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CHICAGO - Just because a battle happened in 1812 doesn't mean there isn't anything left to fight about.
Chicago Alderman Edward Burke has learned that for himself as he's pushed for a "Day of Remembrance and Reconciliation" on Aug. 15 to mark the 200th anniversary of the Battle of Fort Dearborn, which left about 60 Americans and 15 Native Americans dead.
From offering a resolution about the battle that had much more to say about soldiers than Native Americans to a speech in which he described in grisly detail how Indians scalped and tortured their enemies, Burke has angered and offended some Native Americans. At one point he suggested it was time to "smoke a peace pipe," but that phrase also got him in trouble.
"This is what kids are learning today," said Joseph Podlasek, executive director of the American Indian Center of Chicago. "These types of stereotypes and myths are several generations old, and people tend to believe them."
Burke's comment about a peace pipe took an item sacred to Native Americans and reduced it to the status of a movie prop, Podlasek said, citing it as yet another example of the kind of trivializations and distortions of Native American traditions and history that he and others have spoken out against, including during a decades-long fight over the University of Illinois' now-retired mascot, Chief Illiniwek.
There's long been dispute between Native Americans and mainstream historians about what happened at Fort Dearborn and in other battles involving American Indians. Three years ago, the city of Chicago changed the name of a park at the approximate location to Battle of Fort Dearborn Park, abandoning the former reference to what happened at Fort Dearborn as a "massacre."
The fight happened during the War of 1812 between the United States and Britain. As U.S. soldiers and civilians evacuated Fort Dearborn, they were attacked by Potawatomis allied with the British.
Podlasek didn't dispute the outcome of the battle or the number of dead but said there's no evidence to support the violent descriptions of atrocities recited by people like Burke. There's no evidence scalps were taken at the fort, Podlasek said, and he questioned how much can be known about what was, in the end, a 15-minute battle.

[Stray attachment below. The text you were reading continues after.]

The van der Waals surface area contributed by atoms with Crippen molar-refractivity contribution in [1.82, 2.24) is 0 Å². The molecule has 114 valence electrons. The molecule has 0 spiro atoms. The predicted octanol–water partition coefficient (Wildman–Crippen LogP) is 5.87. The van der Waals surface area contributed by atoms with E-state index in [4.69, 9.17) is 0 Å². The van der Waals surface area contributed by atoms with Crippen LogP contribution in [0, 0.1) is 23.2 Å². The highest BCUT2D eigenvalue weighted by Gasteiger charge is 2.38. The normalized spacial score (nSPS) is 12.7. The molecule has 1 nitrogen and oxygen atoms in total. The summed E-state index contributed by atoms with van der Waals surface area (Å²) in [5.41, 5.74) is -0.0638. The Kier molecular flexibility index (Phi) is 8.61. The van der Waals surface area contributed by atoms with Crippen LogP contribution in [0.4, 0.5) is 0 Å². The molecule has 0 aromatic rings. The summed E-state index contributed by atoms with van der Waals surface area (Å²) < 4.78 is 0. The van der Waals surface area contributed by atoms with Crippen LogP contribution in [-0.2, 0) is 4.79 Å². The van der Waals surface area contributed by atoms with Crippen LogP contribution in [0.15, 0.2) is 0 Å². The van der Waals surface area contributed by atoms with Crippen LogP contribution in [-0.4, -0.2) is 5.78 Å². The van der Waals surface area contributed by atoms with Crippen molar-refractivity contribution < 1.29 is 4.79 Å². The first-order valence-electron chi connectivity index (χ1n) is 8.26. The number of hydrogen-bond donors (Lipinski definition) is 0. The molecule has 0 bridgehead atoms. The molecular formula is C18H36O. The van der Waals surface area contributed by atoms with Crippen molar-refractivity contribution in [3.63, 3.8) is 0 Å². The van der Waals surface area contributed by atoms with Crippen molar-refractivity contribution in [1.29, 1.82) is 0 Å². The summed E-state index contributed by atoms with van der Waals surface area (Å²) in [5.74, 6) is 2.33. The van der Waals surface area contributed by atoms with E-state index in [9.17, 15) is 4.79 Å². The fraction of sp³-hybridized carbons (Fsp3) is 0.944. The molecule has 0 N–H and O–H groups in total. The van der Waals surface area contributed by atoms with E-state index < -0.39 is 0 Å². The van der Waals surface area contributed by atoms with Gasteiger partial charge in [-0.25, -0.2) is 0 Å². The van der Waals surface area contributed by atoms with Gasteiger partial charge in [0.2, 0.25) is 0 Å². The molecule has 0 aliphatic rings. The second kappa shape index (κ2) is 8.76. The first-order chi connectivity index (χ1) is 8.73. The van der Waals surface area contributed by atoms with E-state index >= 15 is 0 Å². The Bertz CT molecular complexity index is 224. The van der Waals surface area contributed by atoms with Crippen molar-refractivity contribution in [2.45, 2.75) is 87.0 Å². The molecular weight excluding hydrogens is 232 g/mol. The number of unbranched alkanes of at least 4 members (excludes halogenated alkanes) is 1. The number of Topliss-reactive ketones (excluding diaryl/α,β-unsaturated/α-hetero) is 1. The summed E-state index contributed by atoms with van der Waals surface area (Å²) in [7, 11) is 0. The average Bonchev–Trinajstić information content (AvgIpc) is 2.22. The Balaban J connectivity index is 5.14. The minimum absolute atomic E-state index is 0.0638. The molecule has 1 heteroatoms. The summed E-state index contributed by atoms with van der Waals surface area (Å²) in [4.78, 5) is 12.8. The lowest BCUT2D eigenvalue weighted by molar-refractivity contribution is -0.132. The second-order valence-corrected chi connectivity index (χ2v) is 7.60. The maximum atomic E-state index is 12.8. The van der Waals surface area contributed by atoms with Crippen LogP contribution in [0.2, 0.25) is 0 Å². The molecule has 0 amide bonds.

"How come every time native people win it's a massacre, and when we lose it's just a war?" he asked.
For his part, Burke, whose fascination with history is evident to anyone who has ever heard him quote everyone Ralph Waldo Emerson and Albert Einstein at council meetings, tried to soothe bruised feelings.
After Podlasek wondered why the resolution detailed information about the soldiers, including some names, but little about those on the other side, Burke added the names of tribes and leaders who supported a treaty letting the U.S. acquire land for the fort. The resolution approved by the City Council also includes a plea to city officials to "encourage thoughtful and inclusive discussion and education involving Native American history and culture."
On Monday, after a speech to a Chicago civic club about the battle, Burke said he made the changes in an effort to "get the Native American contingent on board." Then he delved once again into the battle's gruesome details, talking about wounded soldiers who were "tortured to death" and "possibly burned ... at the stake."
Podlasek said he remains bothered by what he sees as the alderman's spreading of misinformation about the battle.
"How would he feel if I said that kind of thing about his heritage?" he asked.